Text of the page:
Mrs. Honour finds Sophia in tears and begs Sophia to tell her what has happened, even though she has, in fact, been listening to the conversation through the keyhole. Mrs. Honour responds to Sophia's dire news with a long speech in her country dialect. She believes Sophia should be free to choose the man she finds "most handsomest." After Honour mentions having seen Tom walking by the canal that morning, Sophia immediately dons her hat, but, deciding that the ribbon in the hat does not suit her, orders Honour to fetch her another. The ribbon exchange results in Sophia's missing Tom by a few minutes. The narrator takes this opportunity to warn all female readers against vanity.
Blifil and Sophia have an awkward courtship meeting. For the first quarter of an hour Blifil can hardly get a word out. Suddenly he breaks into a "Torrent of farfetched and high-strained Compliments." Sophia bears as much as she can, then exits the room. Blifil leaves perfectly satisfied with the meeting, since he does not care about possessing Sophia's heart, but only "her Fortune and her Person." Blifil entertains no idea that Tom loves Sophia because Tom has stopped confiding in Blifil since their brawl. Western begins to "caper and dance about his Hall" when he hears from Blifil how successfully the meeting went. Seeing that her father is so happy, Sophia decides this is the best time to break the bad news to him. Confirming first that her father does indeed "place all his Joy in his Sophy's Happiness," Sophia begs him not to force her to marry a man whom she utterly despises. Mr. Western damns Sophia and threatens to turn her out of the house. He agrees to let Tom try to talk some sense into the girl.
Sophia trembles with fear when Tom appears in her room. Tom laments that he has been sent by Mr. Western to praise Blifil to Sophia. He declares his love for her and intimates that he hopes to have some in return. Sophia, however, warns of the terrible repercussions of crossing her father. It will be the ruin of Tom, and therefore of herself. Tom says that he fears nothing except losing Sophia. The lovers cannot draw their hands from each other. The narrator breaks the chapter, since some readers might think it has "lasted long enough."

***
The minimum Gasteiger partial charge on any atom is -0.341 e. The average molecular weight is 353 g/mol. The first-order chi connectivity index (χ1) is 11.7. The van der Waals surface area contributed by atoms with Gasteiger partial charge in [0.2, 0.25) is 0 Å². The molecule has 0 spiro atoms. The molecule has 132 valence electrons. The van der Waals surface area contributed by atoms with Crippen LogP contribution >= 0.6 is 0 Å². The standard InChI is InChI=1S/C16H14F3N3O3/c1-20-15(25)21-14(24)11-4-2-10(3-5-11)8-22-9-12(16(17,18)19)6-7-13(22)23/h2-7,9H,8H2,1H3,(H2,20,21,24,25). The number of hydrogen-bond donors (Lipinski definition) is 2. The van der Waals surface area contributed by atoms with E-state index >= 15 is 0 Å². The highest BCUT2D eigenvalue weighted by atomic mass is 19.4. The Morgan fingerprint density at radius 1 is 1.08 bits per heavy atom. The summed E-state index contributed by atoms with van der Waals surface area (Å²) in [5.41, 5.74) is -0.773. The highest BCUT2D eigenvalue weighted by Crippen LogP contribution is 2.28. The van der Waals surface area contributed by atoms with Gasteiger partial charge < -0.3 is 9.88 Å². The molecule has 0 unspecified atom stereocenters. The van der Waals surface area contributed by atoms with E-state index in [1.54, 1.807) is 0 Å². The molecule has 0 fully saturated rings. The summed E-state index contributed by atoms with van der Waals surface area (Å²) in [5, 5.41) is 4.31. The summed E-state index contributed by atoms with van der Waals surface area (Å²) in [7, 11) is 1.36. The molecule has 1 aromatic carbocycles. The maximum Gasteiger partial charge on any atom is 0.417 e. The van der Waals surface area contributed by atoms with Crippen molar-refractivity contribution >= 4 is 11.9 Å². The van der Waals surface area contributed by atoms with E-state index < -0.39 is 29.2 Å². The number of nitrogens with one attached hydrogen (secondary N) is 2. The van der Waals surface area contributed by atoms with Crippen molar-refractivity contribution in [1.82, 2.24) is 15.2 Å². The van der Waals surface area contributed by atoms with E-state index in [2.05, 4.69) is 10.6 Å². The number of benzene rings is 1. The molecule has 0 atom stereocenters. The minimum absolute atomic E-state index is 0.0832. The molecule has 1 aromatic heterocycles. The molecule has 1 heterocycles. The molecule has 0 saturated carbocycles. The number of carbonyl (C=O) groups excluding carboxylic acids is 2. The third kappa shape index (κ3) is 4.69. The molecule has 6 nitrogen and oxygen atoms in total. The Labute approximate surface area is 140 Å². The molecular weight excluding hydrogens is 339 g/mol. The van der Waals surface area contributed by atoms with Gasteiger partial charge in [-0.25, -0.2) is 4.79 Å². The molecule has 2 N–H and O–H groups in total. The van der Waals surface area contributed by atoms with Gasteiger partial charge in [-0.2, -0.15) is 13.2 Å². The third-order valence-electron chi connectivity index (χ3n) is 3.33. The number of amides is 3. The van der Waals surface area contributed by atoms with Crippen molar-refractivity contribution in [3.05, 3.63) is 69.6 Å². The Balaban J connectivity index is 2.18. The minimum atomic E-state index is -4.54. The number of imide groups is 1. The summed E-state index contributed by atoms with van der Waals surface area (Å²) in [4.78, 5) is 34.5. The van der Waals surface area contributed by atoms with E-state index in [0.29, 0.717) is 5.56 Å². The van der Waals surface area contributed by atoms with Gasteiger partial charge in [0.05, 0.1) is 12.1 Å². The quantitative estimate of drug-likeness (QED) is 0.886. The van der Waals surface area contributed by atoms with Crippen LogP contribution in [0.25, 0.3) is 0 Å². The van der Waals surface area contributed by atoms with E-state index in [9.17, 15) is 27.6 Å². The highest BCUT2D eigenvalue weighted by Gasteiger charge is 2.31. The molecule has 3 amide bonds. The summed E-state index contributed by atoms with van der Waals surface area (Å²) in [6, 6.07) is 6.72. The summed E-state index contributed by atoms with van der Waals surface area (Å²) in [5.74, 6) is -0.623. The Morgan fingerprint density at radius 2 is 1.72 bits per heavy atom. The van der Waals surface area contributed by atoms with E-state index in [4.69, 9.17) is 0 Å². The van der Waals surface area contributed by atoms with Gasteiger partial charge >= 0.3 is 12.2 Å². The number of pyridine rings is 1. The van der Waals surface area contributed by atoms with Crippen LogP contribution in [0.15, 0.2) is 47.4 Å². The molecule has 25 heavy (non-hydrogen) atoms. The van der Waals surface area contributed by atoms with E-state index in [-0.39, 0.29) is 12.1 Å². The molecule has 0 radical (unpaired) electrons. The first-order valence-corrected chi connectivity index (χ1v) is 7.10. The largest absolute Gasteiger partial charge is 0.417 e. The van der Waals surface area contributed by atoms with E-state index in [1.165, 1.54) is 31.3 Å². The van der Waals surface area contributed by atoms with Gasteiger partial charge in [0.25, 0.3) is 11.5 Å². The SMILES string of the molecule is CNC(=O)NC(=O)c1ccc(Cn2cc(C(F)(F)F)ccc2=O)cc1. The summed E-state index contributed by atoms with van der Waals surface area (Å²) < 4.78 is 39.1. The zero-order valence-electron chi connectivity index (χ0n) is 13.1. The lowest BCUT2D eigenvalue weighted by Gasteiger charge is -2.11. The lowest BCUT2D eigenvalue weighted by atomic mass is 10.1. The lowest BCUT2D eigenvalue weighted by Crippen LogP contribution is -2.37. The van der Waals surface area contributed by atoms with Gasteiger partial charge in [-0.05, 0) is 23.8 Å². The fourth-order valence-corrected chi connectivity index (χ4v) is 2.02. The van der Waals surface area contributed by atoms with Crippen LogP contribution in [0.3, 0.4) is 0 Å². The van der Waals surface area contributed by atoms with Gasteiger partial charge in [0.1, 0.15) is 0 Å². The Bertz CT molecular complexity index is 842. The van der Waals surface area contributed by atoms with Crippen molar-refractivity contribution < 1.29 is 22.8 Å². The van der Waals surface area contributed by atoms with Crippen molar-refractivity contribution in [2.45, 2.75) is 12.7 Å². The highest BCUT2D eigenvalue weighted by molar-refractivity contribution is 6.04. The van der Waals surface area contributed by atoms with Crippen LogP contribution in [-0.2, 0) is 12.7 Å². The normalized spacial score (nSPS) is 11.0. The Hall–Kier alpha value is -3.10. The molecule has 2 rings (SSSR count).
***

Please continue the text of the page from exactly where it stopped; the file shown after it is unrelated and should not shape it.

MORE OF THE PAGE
During the conversation in the previous chapter, Mrs. Western chanced to meet her brother in the hall. Hearing that Tom is with Sophia, Mrs. Western decides that Sophia has breached her trust. She divulges Sophia's secret to Squire Western, who cannot comprehend that Sophia would fall in love with a poor man. In his eyes, equality of fortune is as necessary to a marriage as difference of sex. Western descends on the two lovers, who are compared to two quaking doves. Finding that his daughter has fainted, however, Western ignores Tom and rushes to the assistance of Sophia. Western then curses Tom and the local parson urges Tom to leave.
Allworthy, satisfied with Blifil's account of the courtship, sincerely wishes for the match between his nephew and Sophia. Western suddenly appears and accuses Allworthy of "breeding up a Bastard like a Gentleman, and letting un come about to Vok's Houses." Allworthy reminds Western that he was averse to Tom's spending so much time at Western's estate. Allworthy asks if the Squire has observed any tokens of love between Sophia and Tom. The Squire has not.
Blifil declares that he will continue his pursuit of Sophia and calls Tom "one of the worst Men in the World." Allworthy asks what he means by this. Blifil tells Allworthy a completely distorted story about Tom's behavior during Allworthy's illness. He says that Tom drank and danced every night, and that when Blifil tried to calm him, Tom beat him. Allworthy calls on Thwackum so as to "examine all the Evidence of this Matter." Thwackum confirms everything Blifil has said and displays his bruises from the fight.